What Is Windmill Grass: Learn About Windmill Grass Information And Control

Windmill grass is a prolific grower. Its windmill spikelets help to identify it.

Windmill Grass
(Image credit: braveheartwanderer)

Windmill grass (Chloris spp.) is a perennial found from Nebraska to southern California. The grass has a characteristic panicle with spikelets arranged in a windmill fashion. This makes windmill grass identification fairly easy, especially if site and growing conditions match the plant's requirements. The panicles, or blooms, are visible from May until the first frosts. Native species gardeners will want to learn windmill grass information and try this for erosion control, deer resistant planting, and to attract butterflies. That being said, however, windmill grass control is often necessary, as this is a prolific grower.

What is Windmill Grass?

Even wild species aficionados may wonder, “What is windmill grass?” This warm-season grass and member of the Poaceae family has a fibrous root system, which can be divided for propagation and makes an excellent erosion control. The grass may grow between 6 and 18 inches (15-46 cm.) tall. The flower heads are 3 to 7 inches (8-18 cm.) across and start out reddish but mature to a beige or brown color. The seed head is comprised up of eight spikelets that radiate out from a central stem.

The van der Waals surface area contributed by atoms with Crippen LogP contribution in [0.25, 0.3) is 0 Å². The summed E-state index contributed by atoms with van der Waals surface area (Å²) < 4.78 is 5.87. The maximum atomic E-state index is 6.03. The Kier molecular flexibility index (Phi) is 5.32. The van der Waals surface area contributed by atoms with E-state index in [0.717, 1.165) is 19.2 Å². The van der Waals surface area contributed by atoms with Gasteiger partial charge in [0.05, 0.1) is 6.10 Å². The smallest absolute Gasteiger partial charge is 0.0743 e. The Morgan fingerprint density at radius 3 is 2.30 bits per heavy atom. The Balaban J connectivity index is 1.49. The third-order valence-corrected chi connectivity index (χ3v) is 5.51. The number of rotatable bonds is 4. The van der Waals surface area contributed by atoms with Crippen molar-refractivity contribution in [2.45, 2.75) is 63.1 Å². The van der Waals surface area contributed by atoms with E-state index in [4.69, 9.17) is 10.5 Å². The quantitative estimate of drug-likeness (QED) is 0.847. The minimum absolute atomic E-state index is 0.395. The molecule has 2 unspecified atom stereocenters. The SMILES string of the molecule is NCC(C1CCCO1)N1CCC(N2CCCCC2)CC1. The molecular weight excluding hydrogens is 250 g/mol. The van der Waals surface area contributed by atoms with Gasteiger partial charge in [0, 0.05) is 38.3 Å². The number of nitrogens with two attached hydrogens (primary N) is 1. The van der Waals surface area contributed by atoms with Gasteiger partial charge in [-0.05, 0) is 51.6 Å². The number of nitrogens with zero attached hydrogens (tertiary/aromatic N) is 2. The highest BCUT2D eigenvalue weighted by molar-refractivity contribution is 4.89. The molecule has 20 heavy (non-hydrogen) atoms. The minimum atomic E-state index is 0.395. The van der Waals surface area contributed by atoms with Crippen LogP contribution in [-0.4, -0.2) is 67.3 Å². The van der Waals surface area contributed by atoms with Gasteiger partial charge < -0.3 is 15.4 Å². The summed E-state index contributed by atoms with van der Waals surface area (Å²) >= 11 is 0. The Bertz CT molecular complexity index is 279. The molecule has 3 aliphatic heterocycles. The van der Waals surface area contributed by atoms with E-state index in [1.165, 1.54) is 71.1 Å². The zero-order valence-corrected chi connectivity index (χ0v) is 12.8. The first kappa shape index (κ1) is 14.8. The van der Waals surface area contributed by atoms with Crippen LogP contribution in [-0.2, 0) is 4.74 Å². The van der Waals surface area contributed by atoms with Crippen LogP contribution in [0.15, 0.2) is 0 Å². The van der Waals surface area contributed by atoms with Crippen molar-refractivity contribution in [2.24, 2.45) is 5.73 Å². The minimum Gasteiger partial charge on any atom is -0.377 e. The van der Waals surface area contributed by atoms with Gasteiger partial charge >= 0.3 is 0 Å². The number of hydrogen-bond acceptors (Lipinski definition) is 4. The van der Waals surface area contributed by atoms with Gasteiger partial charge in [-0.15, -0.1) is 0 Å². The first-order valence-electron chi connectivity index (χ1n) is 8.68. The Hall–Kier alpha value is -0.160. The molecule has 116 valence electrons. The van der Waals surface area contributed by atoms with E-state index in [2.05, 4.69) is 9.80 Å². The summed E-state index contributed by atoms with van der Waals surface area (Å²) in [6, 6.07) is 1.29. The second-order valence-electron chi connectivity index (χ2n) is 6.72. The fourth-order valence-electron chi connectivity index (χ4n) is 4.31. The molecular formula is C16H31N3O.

Windmill Grass Information

The plant is dormant in winter and does most of its growth in the springtime. The dried stems in winter provide important forage for birds and other animals.

Flowering occurs four to six weeks after germination. Much of the plant's population is found in disturbed areas or crop fields. It is a widespread weed in Australia where it takes over and can cause problems with livestock, such as liver problems and even photosensitivity. This potential makes windmill grass control imperative in areas with large cattle populations.

Growing Conditions for Windmill Grass

Windmill grass is not picky about its soil type but does require full to partial sun. This grass actually prefers nutrient-poor soil with plenty of sand, rock, or grit. You can find this plant in its native range in sandy ranges, barren wastelands, roads, lawns, and gravel areas.

The best growing conditions for windmill grass are arid, gritty zones with hot summers but plentiful spring rain. It is not particularly weedy in most areas, but parts of Texas and Arizona have found it to be a range pest.

Windmill Grass Control

In very dry areas of the United States, the plant tends to seed and populate turf grasses which require intervention to protect your chosen species of grass.

Windmill grass control is easier when your turf grass and sod are healthy and cared for. Aerate once per year, water consistently, and fertilize once per year to enforce the health of the sod. This keeps alien species from taking hold. In Australia where the weed can become rampant, experts say, "Non-chemical options for the treatment of windmill grass include tillage and crop competition."

Bonnie L. Grant

Bonnie Grant is a professional landscaper with a Certification in Urban Gardening. She has been gardening and writing for 15 years. A former professional chef, she has a passion for edible landscaping.